“While we are keeping the lines of communication open, there is no ‘deal’ and no progress to report,” said Kevin Smith, a spokesman for Mr. Boehner.

The White House also denied that any agreement was imminent. Jay Carney, the White House press secretary, said: “There is no deal. We are not close to a deal.”

The same issues that foiled earlier negotiations between Mr. Obama and Mr. Boehner remain. Many Republicans oppose abandoning the party’s no-compromise stand against any new taxes, while many Democrats fear a “grand bargain” will undercut their party’s ability in the 2012 campaigns to use Republicans’ support of deep cuts in Medicare, Medicaid and Social Security against them.

Congressional Democrats already are suggesting the potential Obama-Boehner deal is more tilted toward Republican priorities than a bipartisan plan suggested this week by the so-called Gang of Six senators, three Republicans and three Democrats.

House Republicans, too, expressed wariness. While initial reports suggested the emerging plan would appear to meet Republican demands for less reliance on new revenue than Democrats had insisted on, Republicans could be uneasy about accepting a deal tied to higher revenue through tax changes. “The trick on this has always been the tax issue,” one Republican said.

Alternative solutions in Congress appeared to be faltering as the Senate on Thursday took up and prepared to reject on Friday a conservative House Republican plan to slash spending by $5.5 trillion, deeper cuts than anything proposed before.

A backup plan being prepared in the Senate by Mr. Reid and his Republican counterpart, Mitch McConnell, the minority leader, was meeting stiff resistance from the House. That plan would allow a debt ceiling increase without the approval of Congress, in effect, but also without the guarantees of deep spending cuts that Republicans wanted in tandem.

Mr. Reid and Mr. McConnell summoned the Gang of Six — rather, the Gang of Eight with the addition of Senator Michael Bennet of Colorado, a Democrat, and Senator Mike Johanns, Republican of Nebraska — to a meeting on Thursday. Both party leaders were unhappy with the group’s re-emergence this week, and with Mr. Obama’s immediate warm words for the group, because it complicated their own efforts to reach a solution to the debt-limit impasse.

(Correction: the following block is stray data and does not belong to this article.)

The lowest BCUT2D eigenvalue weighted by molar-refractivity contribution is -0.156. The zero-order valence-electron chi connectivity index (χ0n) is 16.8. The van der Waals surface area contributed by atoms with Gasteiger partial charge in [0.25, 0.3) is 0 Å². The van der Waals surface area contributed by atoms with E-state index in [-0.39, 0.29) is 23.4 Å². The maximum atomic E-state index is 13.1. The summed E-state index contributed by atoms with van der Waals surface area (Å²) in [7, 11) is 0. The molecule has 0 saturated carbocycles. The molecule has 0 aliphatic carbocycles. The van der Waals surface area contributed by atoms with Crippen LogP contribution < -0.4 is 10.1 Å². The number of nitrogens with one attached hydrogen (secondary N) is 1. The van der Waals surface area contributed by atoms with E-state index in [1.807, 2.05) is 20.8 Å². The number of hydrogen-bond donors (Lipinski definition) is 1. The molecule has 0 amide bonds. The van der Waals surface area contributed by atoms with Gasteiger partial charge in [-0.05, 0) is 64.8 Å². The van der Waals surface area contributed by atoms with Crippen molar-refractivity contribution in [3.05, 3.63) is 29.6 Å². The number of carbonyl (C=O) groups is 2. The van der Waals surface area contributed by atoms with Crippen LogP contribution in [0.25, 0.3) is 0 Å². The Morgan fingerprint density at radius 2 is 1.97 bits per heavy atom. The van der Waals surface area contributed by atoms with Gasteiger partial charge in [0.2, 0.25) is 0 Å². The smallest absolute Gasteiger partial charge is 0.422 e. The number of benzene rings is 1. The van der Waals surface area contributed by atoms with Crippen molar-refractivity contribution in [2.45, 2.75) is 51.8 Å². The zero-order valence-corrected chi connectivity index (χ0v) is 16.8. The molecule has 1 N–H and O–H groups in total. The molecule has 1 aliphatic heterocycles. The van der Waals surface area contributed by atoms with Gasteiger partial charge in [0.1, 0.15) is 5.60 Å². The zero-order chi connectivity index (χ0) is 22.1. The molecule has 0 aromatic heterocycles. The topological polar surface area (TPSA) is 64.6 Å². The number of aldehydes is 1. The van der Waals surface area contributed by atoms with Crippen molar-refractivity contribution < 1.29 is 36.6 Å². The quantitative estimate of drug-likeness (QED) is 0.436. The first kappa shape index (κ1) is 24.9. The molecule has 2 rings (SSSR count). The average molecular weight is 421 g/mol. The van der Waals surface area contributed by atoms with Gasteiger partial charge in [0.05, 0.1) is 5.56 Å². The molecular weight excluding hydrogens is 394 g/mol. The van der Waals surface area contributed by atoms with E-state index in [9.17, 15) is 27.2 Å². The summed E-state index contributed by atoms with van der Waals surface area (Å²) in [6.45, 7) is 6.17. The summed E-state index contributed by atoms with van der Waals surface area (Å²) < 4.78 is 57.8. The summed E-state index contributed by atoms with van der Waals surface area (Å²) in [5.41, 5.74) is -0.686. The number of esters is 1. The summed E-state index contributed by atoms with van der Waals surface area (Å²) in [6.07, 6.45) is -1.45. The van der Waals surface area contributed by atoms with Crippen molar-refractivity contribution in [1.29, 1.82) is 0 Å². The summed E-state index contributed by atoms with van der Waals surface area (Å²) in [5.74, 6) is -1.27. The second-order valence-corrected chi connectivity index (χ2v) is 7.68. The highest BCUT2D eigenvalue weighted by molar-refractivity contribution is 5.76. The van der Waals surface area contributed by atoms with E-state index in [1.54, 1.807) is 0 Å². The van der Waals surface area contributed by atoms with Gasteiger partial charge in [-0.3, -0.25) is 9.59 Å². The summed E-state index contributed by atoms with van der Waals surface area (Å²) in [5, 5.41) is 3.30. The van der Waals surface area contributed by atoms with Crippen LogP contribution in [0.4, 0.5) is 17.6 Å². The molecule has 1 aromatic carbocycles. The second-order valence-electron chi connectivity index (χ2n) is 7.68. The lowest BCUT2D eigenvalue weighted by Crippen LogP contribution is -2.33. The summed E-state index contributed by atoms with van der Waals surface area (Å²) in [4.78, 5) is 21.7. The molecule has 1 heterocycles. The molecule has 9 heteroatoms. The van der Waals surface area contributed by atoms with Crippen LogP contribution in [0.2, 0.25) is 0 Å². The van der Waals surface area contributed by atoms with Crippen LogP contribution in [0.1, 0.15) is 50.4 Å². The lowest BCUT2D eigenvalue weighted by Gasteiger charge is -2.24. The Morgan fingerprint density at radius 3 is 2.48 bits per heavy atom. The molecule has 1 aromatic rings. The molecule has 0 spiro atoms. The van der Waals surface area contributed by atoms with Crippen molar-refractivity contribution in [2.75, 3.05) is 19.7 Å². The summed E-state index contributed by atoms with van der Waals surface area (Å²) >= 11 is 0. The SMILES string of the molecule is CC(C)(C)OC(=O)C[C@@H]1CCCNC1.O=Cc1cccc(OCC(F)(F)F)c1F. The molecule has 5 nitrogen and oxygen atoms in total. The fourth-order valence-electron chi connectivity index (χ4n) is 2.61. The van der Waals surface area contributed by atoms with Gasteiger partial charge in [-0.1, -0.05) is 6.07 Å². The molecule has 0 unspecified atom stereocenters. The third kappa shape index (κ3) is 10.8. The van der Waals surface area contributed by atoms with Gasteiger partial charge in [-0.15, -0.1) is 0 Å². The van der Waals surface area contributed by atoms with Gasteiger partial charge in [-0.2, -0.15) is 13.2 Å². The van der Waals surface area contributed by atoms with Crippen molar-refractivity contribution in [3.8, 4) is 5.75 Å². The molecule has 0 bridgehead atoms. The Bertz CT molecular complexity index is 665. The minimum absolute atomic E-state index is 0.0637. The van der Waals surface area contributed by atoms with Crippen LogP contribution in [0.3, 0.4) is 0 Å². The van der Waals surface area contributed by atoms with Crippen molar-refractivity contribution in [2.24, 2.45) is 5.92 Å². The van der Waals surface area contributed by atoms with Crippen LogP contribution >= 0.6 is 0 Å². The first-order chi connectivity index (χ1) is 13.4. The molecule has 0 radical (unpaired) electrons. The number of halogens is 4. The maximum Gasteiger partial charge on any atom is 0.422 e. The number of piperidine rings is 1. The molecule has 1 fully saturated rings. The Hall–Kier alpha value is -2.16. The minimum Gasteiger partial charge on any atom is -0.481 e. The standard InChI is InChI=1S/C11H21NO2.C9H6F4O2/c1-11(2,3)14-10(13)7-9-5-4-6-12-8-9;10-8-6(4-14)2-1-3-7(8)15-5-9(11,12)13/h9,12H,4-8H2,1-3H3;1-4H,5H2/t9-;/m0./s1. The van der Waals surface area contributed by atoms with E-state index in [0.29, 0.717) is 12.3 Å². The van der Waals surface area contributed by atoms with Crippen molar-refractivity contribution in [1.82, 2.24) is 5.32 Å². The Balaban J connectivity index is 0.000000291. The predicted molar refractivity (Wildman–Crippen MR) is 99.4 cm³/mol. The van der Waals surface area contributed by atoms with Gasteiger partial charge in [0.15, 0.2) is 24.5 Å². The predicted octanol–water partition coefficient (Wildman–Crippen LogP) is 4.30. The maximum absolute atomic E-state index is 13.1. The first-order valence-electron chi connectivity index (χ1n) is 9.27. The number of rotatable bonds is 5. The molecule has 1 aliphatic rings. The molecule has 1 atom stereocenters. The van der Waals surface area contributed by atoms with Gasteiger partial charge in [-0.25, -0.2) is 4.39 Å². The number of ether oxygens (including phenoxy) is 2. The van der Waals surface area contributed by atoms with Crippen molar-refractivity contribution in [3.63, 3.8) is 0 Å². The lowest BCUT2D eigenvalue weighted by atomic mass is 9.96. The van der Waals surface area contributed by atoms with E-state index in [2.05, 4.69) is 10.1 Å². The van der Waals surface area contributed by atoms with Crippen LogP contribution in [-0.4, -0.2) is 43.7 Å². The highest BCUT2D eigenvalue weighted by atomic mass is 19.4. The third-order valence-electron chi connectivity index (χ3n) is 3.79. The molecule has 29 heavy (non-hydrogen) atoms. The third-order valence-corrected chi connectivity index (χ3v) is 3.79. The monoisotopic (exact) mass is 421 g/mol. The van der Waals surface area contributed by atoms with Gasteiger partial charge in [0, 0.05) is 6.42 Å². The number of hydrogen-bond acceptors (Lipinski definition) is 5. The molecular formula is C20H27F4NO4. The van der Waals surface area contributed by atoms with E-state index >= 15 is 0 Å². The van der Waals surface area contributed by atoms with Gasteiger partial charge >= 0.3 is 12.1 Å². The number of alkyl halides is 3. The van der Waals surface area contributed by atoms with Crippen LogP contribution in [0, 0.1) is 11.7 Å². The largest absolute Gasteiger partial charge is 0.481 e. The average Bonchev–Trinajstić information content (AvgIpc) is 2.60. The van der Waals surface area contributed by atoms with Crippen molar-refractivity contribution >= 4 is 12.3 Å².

As Mr. Boehner called for some action to avert a default, he said Thursday that he was confident that many in the conservative House majority would ultimately be willing to accept some compromise.

 “At the end of the day, we have a responsibility to act,” Mr. Boehner told reporters. But he also made clear that he was not inclined to take any steps that could be considered a tax increase.

“I’ve never voted to raise taxes,” he said, “and I don’t intend to.”

As the capital markets continued to assess the possibility of American default on its debt, R. Bruce Josten, the executive vice president for government affairs of the U.S. Chamber of Commerce, wrote a blog post warning that such a potential default “has real, immediate, and potentially catastrophic consequences.”

Jennifer Steinhauer contributed reporting.